Scenic Views in Lancashire
6th January 2021
Lancashire is a beautiful county with an abundance of scenic views to take in during your stay. Just a short drive from our award-winning caravan park, you’ll be treated to amazing countryside and coastline, which can be enjoyed as part of walk, cycle ride or drive.
Here we list some just some of the best scenic views in Lancashire.
Ashton Memorial – Williamson Park, Lancaster
The Ashton Memorial is well worth a visit during your stay at Moss Wood Caravan Park. The Grade I listed building is located within Williamson Park and was commissioned by Lord Ashton in memory of his late wife. The memorial is a striking design, with impressive sculptures surrounding the copper dome.
Visitors can access the outdoor viewing gallery on the first floor to marvel at the views of the surrounding countryside. Standing at 150 feet tall, the memorial offers an elevated position to photograph the Lancaster skyline. On a clear day you will be able to see across Morecambe Bay to the Lake District in the distance.
The monument is situated in around 54 acres of park and woodland. Pack a picnic and make the short drive from our Lancaster holiday park to enjoy a fun-filled day exploring the grounds. There are a network of woodland walks and play areas to enjoy. Other attractions within the grounds include a mini zoo, cafe and butterfly house.
Crook O’ Lune, Lancaster
Crook O’Lune is a scenic picnic spot, situated just 20 minutes’ drive from Moss Wood Caravan Park. It is popular with both local families and holidaymakers whatever the weather, thanks to the beautiful views over the Lune Valley and river below.
The banks of the river are lined with beautiful trees and there are tall fells visible in the distance. A short walk will take you to the river’s edge, where you can go for a paddle or skip stones.
There is easy access to a number of walks and cycle routes here – our favourites take you over the Old Railway Bridge. There’s also a snack bar where you can buy a drink to refuel whilst taking in the scenery.
Rossall Point, Fleetwood
Rossall Point is located on the Fleetwood Peninsula, in between Blackpool and Cleveleys. This wild and rugged section of coastline is known for its natural landscape and beautiful sea views. During a day trip from our Lancashire caravan park, visitors can climb the Rossall Tower to take in the scenery. There is an open observation deck at the top, where you can embrace the elements and look out across the Irish sea. When the weathers right you can see the Forest of Bowland and Lakeland Fells.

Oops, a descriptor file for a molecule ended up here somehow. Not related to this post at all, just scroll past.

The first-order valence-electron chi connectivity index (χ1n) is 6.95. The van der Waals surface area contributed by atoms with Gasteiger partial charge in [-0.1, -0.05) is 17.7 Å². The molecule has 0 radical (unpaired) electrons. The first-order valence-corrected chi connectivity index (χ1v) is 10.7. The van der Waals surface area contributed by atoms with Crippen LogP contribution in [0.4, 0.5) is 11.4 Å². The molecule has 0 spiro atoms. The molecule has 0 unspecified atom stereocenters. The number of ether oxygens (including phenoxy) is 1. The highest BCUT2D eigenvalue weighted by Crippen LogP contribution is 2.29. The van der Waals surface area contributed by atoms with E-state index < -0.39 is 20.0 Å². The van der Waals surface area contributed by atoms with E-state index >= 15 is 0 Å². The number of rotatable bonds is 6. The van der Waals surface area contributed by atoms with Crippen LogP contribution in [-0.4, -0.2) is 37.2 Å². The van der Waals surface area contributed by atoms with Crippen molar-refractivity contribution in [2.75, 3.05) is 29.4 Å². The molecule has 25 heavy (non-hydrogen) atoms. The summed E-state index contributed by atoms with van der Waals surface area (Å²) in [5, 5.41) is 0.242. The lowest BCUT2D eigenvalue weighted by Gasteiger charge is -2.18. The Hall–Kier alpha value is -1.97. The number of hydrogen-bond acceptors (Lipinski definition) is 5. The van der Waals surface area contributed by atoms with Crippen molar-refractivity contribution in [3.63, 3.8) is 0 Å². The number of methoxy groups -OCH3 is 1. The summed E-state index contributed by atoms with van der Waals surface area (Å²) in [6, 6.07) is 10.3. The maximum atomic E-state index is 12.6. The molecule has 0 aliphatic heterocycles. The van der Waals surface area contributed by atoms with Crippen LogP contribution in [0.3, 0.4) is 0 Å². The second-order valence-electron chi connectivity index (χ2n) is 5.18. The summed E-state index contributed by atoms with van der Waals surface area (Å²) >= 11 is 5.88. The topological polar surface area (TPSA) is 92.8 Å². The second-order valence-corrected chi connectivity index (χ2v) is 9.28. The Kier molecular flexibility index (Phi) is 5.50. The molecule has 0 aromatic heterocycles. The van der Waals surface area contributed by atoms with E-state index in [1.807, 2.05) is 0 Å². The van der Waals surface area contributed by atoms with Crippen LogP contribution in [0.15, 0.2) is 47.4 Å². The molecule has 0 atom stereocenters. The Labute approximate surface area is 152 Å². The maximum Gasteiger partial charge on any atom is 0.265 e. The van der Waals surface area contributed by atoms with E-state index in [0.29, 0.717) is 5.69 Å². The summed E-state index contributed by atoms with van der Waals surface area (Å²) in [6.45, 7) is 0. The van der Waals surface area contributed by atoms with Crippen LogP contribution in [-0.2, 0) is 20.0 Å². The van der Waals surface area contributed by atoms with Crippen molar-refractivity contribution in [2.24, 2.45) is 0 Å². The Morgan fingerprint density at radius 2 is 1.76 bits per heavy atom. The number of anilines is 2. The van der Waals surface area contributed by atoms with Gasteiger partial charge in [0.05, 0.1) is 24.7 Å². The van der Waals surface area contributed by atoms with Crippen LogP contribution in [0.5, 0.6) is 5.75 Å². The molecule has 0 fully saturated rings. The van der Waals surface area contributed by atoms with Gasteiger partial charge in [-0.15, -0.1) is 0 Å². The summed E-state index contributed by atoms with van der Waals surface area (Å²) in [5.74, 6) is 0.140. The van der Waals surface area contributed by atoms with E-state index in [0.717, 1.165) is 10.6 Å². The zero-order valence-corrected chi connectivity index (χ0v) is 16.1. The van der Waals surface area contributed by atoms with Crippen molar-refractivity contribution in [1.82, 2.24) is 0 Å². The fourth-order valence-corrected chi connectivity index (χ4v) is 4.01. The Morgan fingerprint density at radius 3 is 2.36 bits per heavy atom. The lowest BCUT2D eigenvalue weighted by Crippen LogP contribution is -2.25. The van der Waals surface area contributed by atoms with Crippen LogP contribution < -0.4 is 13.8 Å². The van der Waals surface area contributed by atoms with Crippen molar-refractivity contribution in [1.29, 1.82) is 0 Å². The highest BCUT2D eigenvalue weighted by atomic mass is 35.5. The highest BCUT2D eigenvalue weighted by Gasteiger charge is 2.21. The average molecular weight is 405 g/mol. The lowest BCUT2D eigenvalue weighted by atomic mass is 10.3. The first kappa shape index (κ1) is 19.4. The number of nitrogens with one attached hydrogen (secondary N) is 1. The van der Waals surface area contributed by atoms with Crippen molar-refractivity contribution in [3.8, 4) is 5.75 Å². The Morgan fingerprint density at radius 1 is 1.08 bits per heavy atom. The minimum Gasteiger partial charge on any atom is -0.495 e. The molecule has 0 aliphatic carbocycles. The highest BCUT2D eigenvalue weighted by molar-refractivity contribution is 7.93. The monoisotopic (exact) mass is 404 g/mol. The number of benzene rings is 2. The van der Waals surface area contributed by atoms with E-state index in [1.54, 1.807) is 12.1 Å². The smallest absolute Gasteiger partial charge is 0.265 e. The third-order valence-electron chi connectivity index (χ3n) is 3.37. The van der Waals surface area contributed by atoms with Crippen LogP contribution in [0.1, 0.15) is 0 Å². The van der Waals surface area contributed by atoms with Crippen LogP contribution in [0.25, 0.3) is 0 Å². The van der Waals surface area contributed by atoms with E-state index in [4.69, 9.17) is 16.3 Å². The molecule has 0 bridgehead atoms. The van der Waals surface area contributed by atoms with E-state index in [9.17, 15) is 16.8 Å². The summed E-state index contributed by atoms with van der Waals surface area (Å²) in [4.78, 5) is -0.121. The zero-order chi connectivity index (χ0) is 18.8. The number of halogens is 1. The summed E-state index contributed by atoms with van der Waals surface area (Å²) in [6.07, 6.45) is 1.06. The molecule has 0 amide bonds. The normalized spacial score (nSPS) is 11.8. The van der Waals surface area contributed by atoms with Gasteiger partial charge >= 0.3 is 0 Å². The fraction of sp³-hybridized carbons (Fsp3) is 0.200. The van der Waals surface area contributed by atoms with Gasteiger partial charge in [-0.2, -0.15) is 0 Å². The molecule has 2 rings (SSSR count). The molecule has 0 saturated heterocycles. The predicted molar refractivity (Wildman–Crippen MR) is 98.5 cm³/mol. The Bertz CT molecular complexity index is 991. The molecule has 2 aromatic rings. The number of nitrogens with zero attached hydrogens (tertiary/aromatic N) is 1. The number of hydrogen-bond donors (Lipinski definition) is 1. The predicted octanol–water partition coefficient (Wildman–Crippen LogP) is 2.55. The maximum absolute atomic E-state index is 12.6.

The beach is popular with walkers and locals hoping to escape the crowds. The sand dunes that flank the coastal path make it haven for birds and other wildlife. You can find out more about the different species that can be found along the Fylde Coast in the tower itself. The ground floor has seasonal displays which give an insight into the coastal environment and local history.
Nicky Nook, Scorton
A short walk from the village of Scorton near Garstang will take you to Nicky Nook – a small fell on the western edge of the Forest of Bowland. From here you can enjoy a number of leisurely dog walks, which offer far reaching views in every direction.
Most people choose to do the circular 3-mile trail, which takes roughly an hour or two to complete. Along the way there are plenty of picnic benches to rest your legs whilst admiring the beautiful scenery. One of our favourite things about this walk is the variety of landscapes on offer. When walking at Nicky Nook you’ll be treated to beautiful woodland, picturesque tarns and views over Grizedale reservoir.
At the top of the fell there’s a memorial stone dedicated to the Queen’s Jubilee. Blackpool Tower, Wales and the Lake District are all visible on a clear day.
Trough of Bowland
The Trough of Bowland is a high pass in the Forest of Bowland, an Area of Outstanding Natural Beauty, not far from our holiday park. The pass sits nearly 1,000ft above sea level and is widely considered one of the most scenic drives in Lancashire.
The roads are narrow and winding, but you’ll be treated with spectacular views over the Lancashire countryside from its prominent position. There are plenty of scenic walks to enjoy in this area, with something to suit all ages and abilities.
This route is said to have played an interesting role in local history. It is thought to be the route taken by the Pendle witches on their way to trial at Lancaster Castle.
If you’re into hiking, we highly recommend making the walk to Hampsfell Hospice during your stay at our caravan and holiday home park. Built in 1846 as a place for travellers to rest, it now serves as a viewing platform, boasting magnificent views as far as the eye can see.
At the top of the tower there’s a pointer which helps you identify the natural landmarks around you. Simply turn the dial to the point of interest and match the degrees with the place names on the plaque. If the weather takes a turn for the worse you can pop in side to seek shelter from the rains!